Fernand Léger museum

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Fernand Léger museum

Fernand Léger’s museum of the French painter, sculptor and filmmaker in Biot surprises in all respects. The museum is beautifully situated in a magnificent building filled with art coming out from the top drawer and of gigantic sizes.  In 2008, one of Léger’s paintings was sold for over $ 39 million!

Garden at the Fernand Léger museum in Biot
The entrance to the Fernand Léger art museum goes through a small garden where you immediately meet the gigantic proportions – ©cityxee.com

Fernand Léger museum in Biot

Most people who visit the small charming town of Biot should stop by the Fernand Léger museum. It is located just a few kilometers from the center and is a very special art experience.

The museum is beautifully located, surrounded by a park-like garden, and the magnificent impressions of Léger’s works place this museum on the list of the Riviera’s best art museums.

Who was Fernand Léger?

Fernand Léger (1881-1955) was an important figure in Cubism and he was inspired by well-known artists such as Picasso and George Braque.

In his early works, he created his own form of cubism, known as tubism.

He grew up in a family that ran the cattle trade in Normandy. However, his own way of life became quite different when he was sent to Caen to train as an architect.

After studying architecture and after completing his military service in 1903, he, like many other well-known French artists, was admitted to the art school “L’école des Arts Décoratifs” in Paris.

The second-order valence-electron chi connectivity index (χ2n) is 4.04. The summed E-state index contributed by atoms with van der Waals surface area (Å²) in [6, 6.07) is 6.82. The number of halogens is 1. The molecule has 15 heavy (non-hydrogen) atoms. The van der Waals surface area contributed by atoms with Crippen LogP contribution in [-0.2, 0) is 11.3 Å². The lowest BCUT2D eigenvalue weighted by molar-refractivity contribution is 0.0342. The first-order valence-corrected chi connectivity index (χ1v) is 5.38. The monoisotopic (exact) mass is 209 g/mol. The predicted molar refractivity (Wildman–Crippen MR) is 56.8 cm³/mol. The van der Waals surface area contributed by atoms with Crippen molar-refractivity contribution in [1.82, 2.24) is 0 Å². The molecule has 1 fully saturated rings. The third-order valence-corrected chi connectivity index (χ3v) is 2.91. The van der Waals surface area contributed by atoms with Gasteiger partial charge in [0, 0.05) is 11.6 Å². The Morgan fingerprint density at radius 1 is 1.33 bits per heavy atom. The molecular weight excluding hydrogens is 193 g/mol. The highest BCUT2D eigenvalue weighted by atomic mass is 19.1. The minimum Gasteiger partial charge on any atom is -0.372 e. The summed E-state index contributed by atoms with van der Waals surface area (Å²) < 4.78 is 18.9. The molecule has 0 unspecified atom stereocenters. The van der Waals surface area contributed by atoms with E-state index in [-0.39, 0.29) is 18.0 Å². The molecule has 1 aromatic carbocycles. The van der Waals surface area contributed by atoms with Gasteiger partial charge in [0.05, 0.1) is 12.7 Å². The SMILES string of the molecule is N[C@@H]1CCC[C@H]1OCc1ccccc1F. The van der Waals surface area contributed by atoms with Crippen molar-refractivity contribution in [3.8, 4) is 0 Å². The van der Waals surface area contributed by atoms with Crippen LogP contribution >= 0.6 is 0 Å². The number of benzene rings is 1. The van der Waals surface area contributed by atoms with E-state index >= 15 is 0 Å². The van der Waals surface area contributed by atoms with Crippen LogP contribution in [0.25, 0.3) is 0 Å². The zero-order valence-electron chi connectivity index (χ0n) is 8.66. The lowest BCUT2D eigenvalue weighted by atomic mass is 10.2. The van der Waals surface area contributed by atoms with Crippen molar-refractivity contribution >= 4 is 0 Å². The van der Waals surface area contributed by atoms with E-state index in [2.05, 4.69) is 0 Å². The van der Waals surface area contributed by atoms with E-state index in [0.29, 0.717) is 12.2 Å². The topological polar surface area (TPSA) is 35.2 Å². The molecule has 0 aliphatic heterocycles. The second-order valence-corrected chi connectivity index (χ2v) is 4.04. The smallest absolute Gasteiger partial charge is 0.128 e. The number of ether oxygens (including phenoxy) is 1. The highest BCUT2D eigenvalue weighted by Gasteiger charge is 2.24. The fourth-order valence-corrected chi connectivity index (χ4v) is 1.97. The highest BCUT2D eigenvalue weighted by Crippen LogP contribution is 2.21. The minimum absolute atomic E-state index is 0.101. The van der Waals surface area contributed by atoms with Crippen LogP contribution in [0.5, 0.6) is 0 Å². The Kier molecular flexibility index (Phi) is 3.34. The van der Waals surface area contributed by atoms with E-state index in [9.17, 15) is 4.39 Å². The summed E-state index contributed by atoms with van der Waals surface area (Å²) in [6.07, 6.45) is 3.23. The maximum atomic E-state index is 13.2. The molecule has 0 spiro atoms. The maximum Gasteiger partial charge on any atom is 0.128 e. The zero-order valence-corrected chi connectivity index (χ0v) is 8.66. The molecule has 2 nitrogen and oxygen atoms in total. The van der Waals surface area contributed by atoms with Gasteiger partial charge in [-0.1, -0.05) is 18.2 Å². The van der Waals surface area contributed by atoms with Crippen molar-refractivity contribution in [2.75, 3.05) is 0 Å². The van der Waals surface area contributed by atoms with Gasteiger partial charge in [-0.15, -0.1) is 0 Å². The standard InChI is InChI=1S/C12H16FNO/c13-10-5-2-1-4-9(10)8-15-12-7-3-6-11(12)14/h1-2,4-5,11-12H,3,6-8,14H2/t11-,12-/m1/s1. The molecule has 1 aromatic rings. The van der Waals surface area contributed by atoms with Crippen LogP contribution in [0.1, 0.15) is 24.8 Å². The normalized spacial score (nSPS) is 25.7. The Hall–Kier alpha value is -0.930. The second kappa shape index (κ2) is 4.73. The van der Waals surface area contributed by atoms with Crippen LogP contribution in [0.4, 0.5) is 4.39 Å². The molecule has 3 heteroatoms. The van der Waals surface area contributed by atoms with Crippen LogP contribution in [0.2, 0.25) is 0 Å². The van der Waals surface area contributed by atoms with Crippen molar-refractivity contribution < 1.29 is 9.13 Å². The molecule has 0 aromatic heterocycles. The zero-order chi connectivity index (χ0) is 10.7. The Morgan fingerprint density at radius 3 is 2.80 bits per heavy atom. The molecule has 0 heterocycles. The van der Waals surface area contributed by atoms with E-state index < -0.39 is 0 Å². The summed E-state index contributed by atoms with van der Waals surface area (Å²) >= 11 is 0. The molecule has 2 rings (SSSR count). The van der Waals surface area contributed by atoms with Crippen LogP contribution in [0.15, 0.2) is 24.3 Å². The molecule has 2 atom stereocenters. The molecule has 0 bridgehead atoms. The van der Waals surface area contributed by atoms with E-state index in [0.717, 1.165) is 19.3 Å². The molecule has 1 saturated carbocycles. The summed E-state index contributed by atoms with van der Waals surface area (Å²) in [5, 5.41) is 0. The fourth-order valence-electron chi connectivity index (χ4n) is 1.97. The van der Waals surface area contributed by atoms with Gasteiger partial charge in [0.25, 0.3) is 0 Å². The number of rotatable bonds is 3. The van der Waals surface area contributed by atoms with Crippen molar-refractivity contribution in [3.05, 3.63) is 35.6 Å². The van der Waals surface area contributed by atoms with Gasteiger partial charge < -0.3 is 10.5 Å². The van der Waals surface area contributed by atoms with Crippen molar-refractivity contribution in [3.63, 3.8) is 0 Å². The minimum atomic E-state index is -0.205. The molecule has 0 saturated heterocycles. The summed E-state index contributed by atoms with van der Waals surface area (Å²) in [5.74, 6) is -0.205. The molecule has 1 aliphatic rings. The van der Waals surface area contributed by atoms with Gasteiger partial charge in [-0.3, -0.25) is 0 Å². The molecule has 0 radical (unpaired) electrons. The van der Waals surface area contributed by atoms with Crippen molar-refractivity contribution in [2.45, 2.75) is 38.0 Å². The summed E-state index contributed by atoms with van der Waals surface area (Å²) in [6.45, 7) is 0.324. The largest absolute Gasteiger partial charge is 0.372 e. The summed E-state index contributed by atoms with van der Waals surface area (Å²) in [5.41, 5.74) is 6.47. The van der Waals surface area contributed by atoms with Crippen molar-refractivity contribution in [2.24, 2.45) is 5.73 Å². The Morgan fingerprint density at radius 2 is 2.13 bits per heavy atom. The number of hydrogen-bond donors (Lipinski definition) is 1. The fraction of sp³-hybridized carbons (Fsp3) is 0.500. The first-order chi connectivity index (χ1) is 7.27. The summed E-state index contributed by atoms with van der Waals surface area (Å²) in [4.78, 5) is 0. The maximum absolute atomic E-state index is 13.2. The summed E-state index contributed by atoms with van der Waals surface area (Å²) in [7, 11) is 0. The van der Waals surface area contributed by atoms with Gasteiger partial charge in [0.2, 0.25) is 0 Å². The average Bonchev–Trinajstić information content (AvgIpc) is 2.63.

During his studies at the art school, he made his living making architectural drawings and retouching photographs.

Fernand Léger was clearly influenced by World War I

Fernand Léger was drafted into service for the French Army in 1914 and spent two years on the front of the Argonne. In 1916, he nearly died after a German mustard gas attack.

“The card players ” by Fernand Léger from 1917

During his subsequent convalescence stay in Villepinte, in 1917 he painted “The Card Players”, a painting that, with monstrous robot-like figures, came to define his future years. The painting was a clear expression of his experiences in the war.

The war in many respects came to define his artistic expression over the next ten years and his works from this period are today referred to as his “mechanical works”.

Throughout the 1930s, Léger expressed himself through more organic forms and in the 1950s he, again, renewed his idiom by using black contours together with colouredoverlapping surfaces.

“The Great Parade” by Fernand Léger

A famous example of this is “The Great Parade” from 1954, which today is exhibited at the Guggenheim Art Museum in New York.

The exhibition in the Fernand Léger Museum

Although Fernand Léger was primarily a painter, he also unfolded in other art forms. Among other things, as a filmmaker in collaboration with Dudley Murphy, George Antheil and Man Ray, he created the futuristic film “Ballet Mécanique” from 1924. In his older days he also worked as a sculptor.

In 1949, he founded a small ceramic workshop in Biot, which has since been transformed into the Fernand Léger Museum, as we experience it today. It was his wife Nadia Khodasevich Léger who was the initiator of the museum.

Gigantic artwork in Fernand Léger museum - Biot
This museum presents “great” art in many formats – ©cityxee.com

10 interesting things about Fernand Léger

This video (in French) tells 10 interesting things that can be valuable information before a visit to the Fernand Léger museum.

In 2008, a Léger painting was sold for just under $ 40 million

That Fernand Léger is one of the world’s most sought-after artists today, a sale in the United States in 2008 clearly testifies. The painting “Étude pour la femme en bleu” was sold at a Sotheby’s auction for over a staggering $39,241,000.

The painting
The painting “Étude pour la femme en bleu” by Fernand Léger from 1912

By Tommy Sverre – 2022

Open every day except Tuesdays,
from 2 May to 31 October: 10:00 to 18:00
from 1 November to 30 April: from 10:00 to 17:00

Closed January 1, May 1 and December 25.

Ticket sales stop 30 minutes before the museum closes.

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